Last Updated Mar 4, 2010 5:06 PM EST
Sony and Nintendo have long had portable versions of their game consoles. For years they've been making portable electronics with sophisticated graphics display, high power, a smart eye to user design, and a dedicated fan base. They understand how to make small devices do heavy work and please users. And compared to a lot of other devices, the products are cheap. For example, the Nintendo DSi XL is supposed to be about $190. Now look at the trailer below for a sense of what it can do:
Not too shabby, even if it doesn't quite have the look and feel of the iPad. But then, it doesn't have the sticker price either, and will be compatible with a big number of popular games. In addition, it has two cameras, built-in music manipulation, Wi-Fi, a web browser, and an existing app store to download software.
I would expect Sony to deliver just as much on a device, if not significantly more. This move also explains the online media store that Sony has touted:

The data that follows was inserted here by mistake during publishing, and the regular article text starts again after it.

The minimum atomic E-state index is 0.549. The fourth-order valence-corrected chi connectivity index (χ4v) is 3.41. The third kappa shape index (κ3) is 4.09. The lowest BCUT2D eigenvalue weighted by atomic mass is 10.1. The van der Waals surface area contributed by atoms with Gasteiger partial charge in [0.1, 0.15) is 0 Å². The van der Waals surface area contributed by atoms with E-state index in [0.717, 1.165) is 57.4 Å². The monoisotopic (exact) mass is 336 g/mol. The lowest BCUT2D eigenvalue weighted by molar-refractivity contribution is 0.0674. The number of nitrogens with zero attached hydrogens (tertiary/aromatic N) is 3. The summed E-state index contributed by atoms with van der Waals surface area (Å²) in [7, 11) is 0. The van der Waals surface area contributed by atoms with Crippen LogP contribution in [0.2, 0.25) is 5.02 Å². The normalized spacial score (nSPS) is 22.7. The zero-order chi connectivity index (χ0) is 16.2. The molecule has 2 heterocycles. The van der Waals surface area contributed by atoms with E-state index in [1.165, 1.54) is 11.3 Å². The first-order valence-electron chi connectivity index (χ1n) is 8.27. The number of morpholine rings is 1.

Sony's media platform, temporarily named Sony Online Service, will offer many of the same movies, television shows and music already available on iTunes. But the company aims to differentiate its service by allowing a wide range of devices to tap into its catalog of games, mainly older titles released for the original PlayStation console.This is a smart direction for both companies. Yes, it's late, given who else has been moving into the space. But Sony and Nintendo have already tapped into tens of millions of users of portable devices, and the crossover potential is enormous. Given the degree of popularity of games on smartphones, the two companies will have a leg up given the titles they can make available. It's going to be an interesting year in the mobile space.